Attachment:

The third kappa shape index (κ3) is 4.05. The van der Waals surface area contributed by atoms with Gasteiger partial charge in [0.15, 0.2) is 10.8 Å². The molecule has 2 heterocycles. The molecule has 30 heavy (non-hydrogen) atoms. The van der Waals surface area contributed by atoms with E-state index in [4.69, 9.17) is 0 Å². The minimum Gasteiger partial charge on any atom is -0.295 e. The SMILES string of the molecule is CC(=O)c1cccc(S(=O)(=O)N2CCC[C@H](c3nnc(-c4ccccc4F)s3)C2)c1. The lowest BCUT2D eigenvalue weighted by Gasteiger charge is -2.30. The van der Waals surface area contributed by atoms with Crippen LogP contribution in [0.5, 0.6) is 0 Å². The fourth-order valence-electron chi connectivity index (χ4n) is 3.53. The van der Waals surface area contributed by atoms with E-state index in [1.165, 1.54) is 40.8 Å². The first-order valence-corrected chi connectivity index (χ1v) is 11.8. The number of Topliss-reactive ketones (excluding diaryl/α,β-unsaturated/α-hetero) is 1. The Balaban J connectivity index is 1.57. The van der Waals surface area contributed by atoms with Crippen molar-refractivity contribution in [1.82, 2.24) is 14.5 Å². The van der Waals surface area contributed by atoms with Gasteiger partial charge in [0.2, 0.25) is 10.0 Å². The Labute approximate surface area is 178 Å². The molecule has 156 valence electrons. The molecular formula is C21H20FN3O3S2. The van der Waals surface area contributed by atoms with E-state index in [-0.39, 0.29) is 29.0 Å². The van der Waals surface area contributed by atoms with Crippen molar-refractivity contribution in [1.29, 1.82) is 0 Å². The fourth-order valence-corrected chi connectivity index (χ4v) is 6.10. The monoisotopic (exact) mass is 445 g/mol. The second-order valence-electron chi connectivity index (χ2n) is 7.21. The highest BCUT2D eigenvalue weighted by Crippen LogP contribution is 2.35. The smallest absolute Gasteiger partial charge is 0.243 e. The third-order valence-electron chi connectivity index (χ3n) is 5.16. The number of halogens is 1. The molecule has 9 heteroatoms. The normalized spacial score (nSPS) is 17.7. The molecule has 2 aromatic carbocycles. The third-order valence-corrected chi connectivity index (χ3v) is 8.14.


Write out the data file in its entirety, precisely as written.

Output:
The third kappa shape index (κ3) is 4.05. The van der Waals surface area contributed by atoms with Gasteiger partial charge in [0.15, 0.2) is 10.8 Å². The molecule has 2 heterocycles. The molecule has 30 heavy (non-hydrogen) atoms. The van der Waals surface area contributed by atoms with E-state index in [4.69, 9.17) is 0 Å². The minimum Gasteiger partial charge on any atom is -0.295 e. The SMILES string of the molecule is CC(=O)c1cccc(S(=O)(=O)N2CCC[C@H](c3nnc(-c4ccccc4F)s3)C2)c1. The lowest BCUT2D eigenvalue weighted by Gasteiger charge is -2.30. The van der Waals surface area contributed by atoms with Crippen LogP contribution in [0.5, 0.6) is 0 Å². The fourth-order valence-electron chi connectivity index (χ4n) is 3.53. The van der Waals surface area contributed by atoms with E-state index in [1.165, 1.54) is 40.8 Å². The first-order valence-corrected chi connectivity index (χ1v) is 11.8. The number of Topliss-reactive ketones (excluding diaryl/α,β-unsaturated/α-hetero) is 1. The Balaban J connectivity index is 1.57. The van der Waals surface area contributed by atoms with Crippen molar-refractivity contribution in [1.82, 2.24) is 14.5 Å². The van der Waals surface area contributed by atoms with Gasteiger partial charge in [0.2, 0.25) is 10.0 Å². The Labute approximate surface area is 178 Å². The molecule has 156 valence electrons. The molecular formula is C21H20FN3O3S2. The van der Waals surface area contributed by atoms with E-state index in [-0.39, 0.29) is 29.0 Å². The van der Waals surface area contributed by atoms with Crippen molar-refractivity contribution in [1.29, 1.82) is 0 Å². The fourth-order valence-corrected chi connectivity index (χ4v) is 6.10. The monoisotopic (exact) mass is 445 g/mol. The second-order valence-electron chi connectivity index (χ2n) is 7.21. The highest BCUT2D eigenvalue weighted by Crippen LogP contribution is 2.35. The smallest absolute Gasteiger partial charge is 0.243 e. The third-order valence-electron chi connectivity index (χ3n) is 5.16. The number of halogens is 1. The molecule has 9 heteroatoms. The normalized spacial score (nSPS) is 17.7. The molecule has 2 aromatic carbocycles. The third-order valence-corrected chi connectivity index (χ3v) is 8.14.